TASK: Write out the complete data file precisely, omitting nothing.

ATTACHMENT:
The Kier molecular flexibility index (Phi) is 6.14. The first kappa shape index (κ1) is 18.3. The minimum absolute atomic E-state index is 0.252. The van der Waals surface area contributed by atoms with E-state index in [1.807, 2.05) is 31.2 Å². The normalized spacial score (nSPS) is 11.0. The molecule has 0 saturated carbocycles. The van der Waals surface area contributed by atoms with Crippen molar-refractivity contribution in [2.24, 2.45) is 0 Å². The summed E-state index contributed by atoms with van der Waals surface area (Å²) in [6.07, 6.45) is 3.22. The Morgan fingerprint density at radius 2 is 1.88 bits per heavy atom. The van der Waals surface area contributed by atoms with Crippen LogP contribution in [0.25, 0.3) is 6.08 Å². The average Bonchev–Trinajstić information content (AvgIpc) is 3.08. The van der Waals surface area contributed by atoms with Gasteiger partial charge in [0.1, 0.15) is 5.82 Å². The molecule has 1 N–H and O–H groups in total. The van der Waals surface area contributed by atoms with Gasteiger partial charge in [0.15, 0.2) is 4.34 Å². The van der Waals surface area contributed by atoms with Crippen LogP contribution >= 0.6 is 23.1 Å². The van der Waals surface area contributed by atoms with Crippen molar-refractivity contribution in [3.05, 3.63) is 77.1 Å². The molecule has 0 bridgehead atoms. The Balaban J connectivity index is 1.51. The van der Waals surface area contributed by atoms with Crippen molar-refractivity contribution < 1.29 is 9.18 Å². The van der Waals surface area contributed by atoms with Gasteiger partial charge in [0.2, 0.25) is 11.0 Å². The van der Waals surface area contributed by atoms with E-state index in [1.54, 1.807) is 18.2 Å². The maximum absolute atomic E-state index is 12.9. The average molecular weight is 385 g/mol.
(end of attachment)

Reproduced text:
The Kier molecular flexibility index (Phi) is 6.14. The first kappa shape index (κ1) is 18.3. The minimum absolute atomic E-state index is 0.252. The van der Waals surface area contributed by atoms with E-state index in [1.807, 2.05) is 31.2 Å². The normalized spacial score (nSPS) is 11.0. The molecule has 0 saturated carbocycles. The van der Waals surface area contributed by atoms with Crippen molar-refractivity contribution in [2.24, 2.45) is 0 Å². The summed E-state index contributed by atoms with van der Waals surface area (Å²) in [6.07, 6.45) is 3.22. The Morgan fingerprint density at radius 2 is 1.88 bits per heavy atom. The van der Waals surface area contributed by atoms with Crippen LogP contribution in [0.25, 0.3) is 6.08 Å². The average Bonchev–Trinajstić information content (AvgIpc) is 3.08. The van der Waals surface area contributed by atoms with Gasteiger partial charge in [0.1, 0.15) is 5.82 Å². The molecule has 1 N–H and O–H groups in total. The van der Waals surface area contributed by atoms with Gasteiger partial charge in [0.15, 0.2) is 4.34 Å². The van der Waals surface area contributed by atoms with Crippen LogP contribution >= 0.6 is 23.1 Å². The van der Waals surface area contributed by atoms with Crippen molar-refractivity contribution in [3.05, 3.63) is 77.1 Å². The molecule has 0 bridgehead atoms. The Balaban J connectivity index is 1.51. The van der Waals surface area contributed by atoms with Crippen molar-refractivity contribution < 1.29 is 9.18 Å². The van der Waals surface area contributed by atoms with Gasteiger partial charge in [0.2, 0.25) is 11.0 Å². The van der Waals surface area contributed by atoms with E-state index in [1.54, 1.807) is 18.2 Å². The maximum absolute atomic E-state index is 12.9. The average molecular weight is 385 g/mol.